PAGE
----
Maud Jamison of Norfolk, Virginia, was an active and inexhaustible participant in almost all of the key National Woman’s Party (NWP) demonstrations, serving four prison sentences.
A school teacher and business woman, Jamison came to Washington, D.C., in 1916 as a volunteer worker for the NWP. She was among the first “Silent Sentinel” picketers who, on January 10, 1917, protested President Woodrow Wilson’s refusal to support a federal suffrage amendment.
After the U.S. entered into the World War in 1917, Jamison was one of 12 suffragists arrested on June 25 and among six suffragists tried on June 27 in police court in DC. On August 28, she was arrested again and sentenced to 30 days in the Occoquan Workhouse in Lorton, Virginia. On October 6, the last day of the War Emergency Session, she again was arrested with ten other women, tried two days later, and arrested yet again while under a suspended sentence.
When, in 1918, President Wilson endorsed the federal constitutional amendment on woman suffrage and legislation passed the House but stalled in the Senate, she participated in demonstrations at the Capitol and Senate Office building. On October 10, she and three other suffragists carried a banner, which read,
“WE PROTEST AGAINST 34 WILFUL SENATORS WHO HAVE DELAYED THE POLITICAL FREEDOM OF AMERICAN WOMEN. THEY HAVE OBSTRUCTED THE WAR PROGRAM OF THE PRESIDENT. THEY HAVE LINED UP THE SENATE WITH PRUSSIA BY DENYING SELF-GOVERNMENT TO THE PEOPLE.”
When the demonstrators unfurled their banner and attempted to ascend the Capitol steps, police seized the banner and detained them in the Capitol guardroom. When the suffragists demanded to know by what authority they were detained, they were told their treatment was at the authority of the Sargeant-at-Arms. When the suffragists noticed they could reach their banner, they picked it up and walked uninterrupted to the Senate Office Building where they stood for the rest of the day, calling each Senator out by name.
On each day of the Senate demonstrations, police officers would allow onlookers to attack the demonstrators, before seizing their banners and detaining the suffragists in the Capitol guardroom until evening. On October 26, seven picketers saw their banners snatched and broken. But that afternoon they returned with new banners. At one point, they were handled so roughly that Maud Jamison was knocked “senseless” by the police.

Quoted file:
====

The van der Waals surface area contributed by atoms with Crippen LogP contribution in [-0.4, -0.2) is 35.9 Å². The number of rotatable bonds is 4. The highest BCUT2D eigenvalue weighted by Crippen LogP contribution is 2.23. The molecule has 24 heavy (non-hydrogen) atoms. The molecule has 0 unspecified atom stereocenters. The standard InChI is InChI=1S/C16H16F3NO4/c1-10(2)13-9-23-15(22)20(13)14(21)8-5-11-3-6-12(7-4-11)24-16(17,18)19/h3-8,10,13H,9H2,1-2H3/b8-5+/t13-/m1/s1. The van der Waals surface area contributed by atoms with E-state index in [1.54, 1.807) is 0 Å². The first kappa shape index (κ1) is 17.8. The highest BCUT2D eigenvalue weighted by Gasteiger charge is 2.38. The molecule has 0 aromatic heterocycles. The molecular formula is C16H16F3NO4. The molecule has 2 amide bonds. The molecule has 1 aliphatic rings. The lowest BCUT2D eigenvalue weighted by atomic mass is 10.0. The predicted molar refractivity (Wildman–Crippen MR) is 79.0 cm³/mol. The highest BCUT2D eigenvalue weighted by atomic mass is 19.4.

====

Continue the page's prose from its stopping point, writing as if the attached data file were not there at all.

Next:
Two days later, she again was among 21 suffragists with the tricolored suffragist banners who marched to the Capitol. Halfway up the steps, plain clothes policemen grappled with them, injuring several, including one who was taken to the hospital. All other picketers were locked in a basement room of the Capitol until evening and then escorted off the Capitol grounds where they were released.
On November 21, 1918, the Senate recessed without passing the suffrage amendment. In protest the suffragists demonstrated again, and this time were taken by police to a basement room in the Capitol, where they were brutally treated.
The following year, with the amendment still stalled in the Senate, Maud Jamison was arrested with others for building “Watchfires of Freedom” on the sidewalk in front of the White House and ceremonially burning President Wilson’s speeches on democracy in Europe. She was among those detained overnight before trial, where she was sentenced to serve five days in the DC jail.
When the demonstrations and her stalwart service on the picket lines ended, Jamison became an assistant in the Treasurer’s Department of NWP.
Inez Haynes Irvin, The Story of the Woman’s Party, (New York, NY: Harcourt, Brace and Company, 1921), 220-1, 238, 245-7,373-9, 396.
Doris Stevens, Jailed for Freedom, (New York, NY: Hardpress, 1920), 273.